Psychological Wellbeing and dementia
Background to the research
This research project is supported by Alzheimer’s Research UK (ARUK) and aims to investigate associations between psychological wellbeing and dementia-related outcomes.
Over a third of dementia cases result from a combination of lifestyle factors that are potentially modifiable. Research into these lifestyle factors could therefore help to prevent or delay many cases of dementia.
Based on research from ADAPT Lab and that of other research groups, negative psychological states (for example, depression and anxiety) are now well recognised risk factors for dementia. However, we still don’t know whether positive psychological states (for example, psychological wellbeing) may protect against developing dementia. Psychological wellbeing is generally defined as a combination of feeling good (e.g. feeling happy, hopeful and confident), and functioning well (e.g. having purpose or meaning in life).
In ADAPT Lab, we recently published a review on all the existing studies looking at links between wellbeing and dementia. This review concluded that some aspects of wellbeing (e.g. purpose in life) may be linked with reduced risk of dementia. However, the field is still in its infancy and many important questions on the topic have not been answered.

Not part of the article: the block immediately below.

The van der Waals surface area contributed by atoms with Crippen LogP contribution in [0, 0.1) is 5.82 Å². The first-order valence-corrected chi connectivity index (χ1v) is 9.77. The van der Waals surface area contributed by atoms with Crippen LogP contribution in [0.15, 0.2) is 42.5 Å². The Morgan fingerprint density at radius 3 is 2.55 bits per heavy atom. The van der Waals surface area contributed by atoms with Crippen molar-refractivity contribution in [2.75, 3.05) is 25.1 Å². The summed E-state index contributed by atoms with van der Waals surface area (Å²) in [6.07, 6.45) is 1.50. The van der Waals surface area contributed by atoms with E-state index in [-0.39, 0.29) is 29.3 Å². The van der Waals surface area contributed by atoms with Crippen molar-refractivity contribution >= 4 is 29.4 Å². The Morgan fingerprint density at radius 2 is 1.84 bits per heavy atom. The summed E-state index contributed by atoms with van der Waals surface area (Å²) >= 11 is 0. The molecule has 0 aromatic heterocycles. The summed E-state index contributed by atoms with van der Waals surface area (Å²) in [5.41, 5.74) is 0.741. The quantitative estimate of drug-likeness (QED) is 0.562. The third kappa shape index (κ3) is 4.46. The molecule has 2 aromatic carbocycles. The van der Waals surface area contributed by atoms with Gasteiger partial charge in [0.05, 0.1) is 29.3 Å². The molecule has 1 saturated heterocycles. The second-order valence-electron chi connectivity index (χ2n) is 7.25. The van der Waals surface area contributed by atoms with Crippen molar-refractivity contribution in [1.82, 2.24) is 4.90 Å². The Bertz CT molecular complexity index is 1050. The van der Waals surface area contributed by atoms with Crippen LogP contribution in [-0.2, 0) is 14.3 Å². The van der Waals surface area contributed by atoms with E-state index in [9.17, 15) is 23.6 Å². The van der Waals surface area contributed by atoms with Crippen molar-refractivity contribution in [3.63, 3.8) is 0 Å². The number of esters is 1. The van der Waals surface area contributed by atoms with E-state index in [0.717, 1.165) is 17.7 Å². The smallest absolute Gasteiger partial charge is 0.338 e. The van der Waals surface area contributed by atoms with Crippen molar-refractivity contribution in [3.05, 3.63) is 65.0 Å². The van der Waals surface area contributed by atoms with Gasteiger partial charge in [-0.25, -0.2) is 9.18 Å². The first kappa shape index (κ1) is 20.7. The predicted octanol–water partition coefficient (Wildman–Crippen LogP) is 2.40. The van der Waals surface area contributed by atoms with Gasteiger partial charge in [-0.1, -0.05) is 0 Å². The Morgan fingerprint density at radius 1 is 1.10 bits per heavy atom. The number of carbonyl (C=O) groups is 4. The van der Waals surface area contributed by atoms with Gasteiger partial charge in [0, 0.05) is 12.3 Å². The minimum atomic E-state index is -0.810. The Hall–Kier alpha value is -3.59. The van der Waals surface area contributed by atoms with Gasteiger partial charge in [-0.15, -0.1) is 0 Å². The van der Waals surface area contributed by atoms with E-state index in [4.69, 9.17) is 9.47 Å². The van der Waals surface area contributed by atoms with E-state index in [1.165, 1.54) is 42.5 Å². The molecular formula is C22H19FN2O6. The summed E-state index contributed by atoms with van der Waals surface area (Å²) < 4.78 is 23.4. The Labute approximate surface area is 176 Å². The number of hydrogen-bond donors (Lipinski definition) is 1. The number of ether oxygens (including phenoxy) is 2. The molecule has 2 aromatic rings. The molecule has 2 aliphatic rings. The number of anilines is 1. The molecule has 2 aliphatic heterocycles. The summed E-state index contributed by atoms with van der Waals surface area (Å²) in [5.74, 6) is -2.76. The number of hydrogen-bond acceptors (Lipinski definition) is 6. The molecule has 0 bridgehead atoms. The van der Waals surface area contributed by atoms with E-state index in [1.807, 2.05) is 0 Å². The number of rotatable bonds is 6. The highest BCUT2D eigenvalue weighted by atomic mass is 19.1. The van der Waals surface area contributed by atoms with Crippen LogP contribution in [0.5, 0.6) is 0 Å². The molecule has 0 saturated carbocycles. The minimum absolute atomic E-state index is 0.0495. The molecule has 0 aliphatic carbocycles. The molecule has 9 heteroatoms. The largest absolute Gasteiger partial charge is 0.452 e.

Aims of the project
The main aim of this project is to test links between wellbeing and dementia-related outcomes. The project will shed light on four important areas:
Why is this research important?
This project will generate new knowledge about associations between wellbeing and dementia and whether intervention for wellbeing can have benefit as a potential dementia prevention activity.
This will have implications for the development of more accurate predictive models for dementia, the identification of people at increased risk of cognitive impairment, and the adaptation of interventions for wellbeing to optimise them as targets for dementia prevention.